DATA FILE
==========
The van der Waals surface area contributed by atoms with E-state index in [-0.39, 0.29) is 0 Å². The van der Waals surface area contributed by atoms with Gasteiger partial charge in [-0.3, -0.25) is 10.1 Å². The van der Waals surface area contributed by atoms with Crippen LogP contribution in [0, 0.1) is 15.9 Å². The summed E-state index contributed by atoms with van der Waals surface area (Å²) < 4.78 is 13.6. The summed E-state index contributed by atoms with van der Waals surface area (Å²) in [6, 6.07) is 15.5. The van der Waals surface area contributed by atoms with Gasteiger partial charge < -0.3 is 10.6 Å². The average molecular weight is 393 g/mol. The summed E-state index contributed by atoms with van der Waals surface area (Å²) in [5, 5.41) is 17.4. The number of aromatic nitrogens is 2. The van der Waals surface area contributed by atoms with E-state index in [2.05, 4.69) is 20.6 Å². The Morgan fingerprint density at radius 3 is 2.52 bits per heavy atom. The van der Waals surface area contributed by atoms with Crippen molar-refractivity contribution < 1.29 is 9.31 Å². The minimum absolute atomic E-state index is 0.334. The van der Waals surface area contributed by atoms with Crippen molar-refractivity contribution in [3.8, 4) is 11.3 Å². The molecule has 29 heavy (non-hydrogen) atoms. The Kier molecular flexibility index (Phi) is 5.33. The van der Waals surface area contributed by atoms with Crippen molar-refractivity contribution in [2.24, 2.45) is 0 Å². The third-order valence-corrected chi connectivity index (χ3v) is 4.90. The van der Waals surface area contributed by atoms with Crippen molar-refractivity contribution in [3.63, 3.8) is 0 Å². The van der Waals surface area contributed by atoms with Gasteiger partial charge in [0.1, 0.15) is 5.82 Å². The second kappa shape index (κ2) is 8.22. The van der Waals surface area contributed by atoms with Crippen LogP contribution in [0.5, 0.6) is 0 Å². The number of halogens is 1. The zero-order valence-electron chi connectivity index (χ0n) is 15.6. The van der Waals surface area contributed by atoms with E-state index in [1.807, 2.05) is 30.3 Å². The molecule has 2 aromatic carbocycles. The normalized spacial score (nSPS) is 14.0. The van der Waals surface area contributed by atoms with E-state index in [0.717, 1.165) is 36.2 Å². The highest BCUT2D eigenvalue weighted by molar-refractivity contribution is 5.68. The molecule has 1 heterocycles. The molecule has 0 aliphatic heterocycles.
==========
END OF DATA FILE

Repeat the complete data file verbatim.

The van der Waals surface area contributed by atoms with E-state index in [-0.39, 0.29) is 0 Å². The van der Waals surface area contributed by atoms with Gasteiger partial charge in [-0.3, -0.25) is 10.1 Å². The van der Waals surface area contributed by atoms with Crippen LogP contribution in [0, 0.1) is 15.9 Å². The summed E-state index contributed by atoms with van der Waals surface area (Å²) < 4.78 is 13.6. The summed E-state index contributed by atoms with van der Waals surface area (Å²) in [6, 6.07) is 15.5. The van der Waals surface area contributed by atoms with Gasteiger partial charge < -0.3 is 10.6 Å². The average molecular weight is 393 g/mol. The summed E-state index contributed by atoms with van der Waals surface area (Å²) in [5, 5.41) is 17.4. The number of aromatic nitrogens is 2. The van der Waals surface area contributed by atoms with E-state index in [2.05, 4.69) is 20.6 Å². The Morgan fingerprint density at radius 3 is 2.52 bits per heavy atom. The van der Waals surface area contributed by atoms with Crippen molar-refractivity contribution < 1.29 is 9.31 Å². The minimum absolute atomic E-state index is 0.334. The van der Waals surface area contributed by atoms with Crippen molar-refractivity contribution in [3.8, 4) is 11.3 Å². The molecule has 29 heavy (non-hydrogen) atoms. The Kier molecular flexibility index (Phi) is 5.33. The van der Waals surface area contributed by atoms with Crippen molar-refractivity contribution in [2.24, 2.45) is 0 Å². The third-order valence-corrected chi connectivity index (χ3v) is 4.90. The van der Waals surface area contributed by atoms with Crippen molar-refractivity contribution in [3.63, 3.8) is 0 Å². The van der Waals surface area contributed by atoms with Gasteiger partial charge in [0.1, 0.15) is 5.82 Å². The second kappa shape index (κ2) is 8.22. The van der Waals surface area contributed by atoms with Crippen LogP contribution in [0.5, 0.6) is 0 Å². The number of halogens is 1. The zero-order valence-electron chi connectivity index (χ0n) is 15.6. The van der Waals surface area contributed by atoms with E-state index in [1.807, 2.05) is 30.3 Å². The molecule has 2 aromatic carbocycles. The normalized spacial score (nSPS) is 14.0. The van der Waals surface area contributed by atoms with E-state index in [0.717, 1.165) is 36.2 Å². The highest BCUT2D eigenvalue weighted by molar-refractivity contribution is 5.68. The molecule has 1 heterocycles. The molecule has 0 aliphatic heterocycles.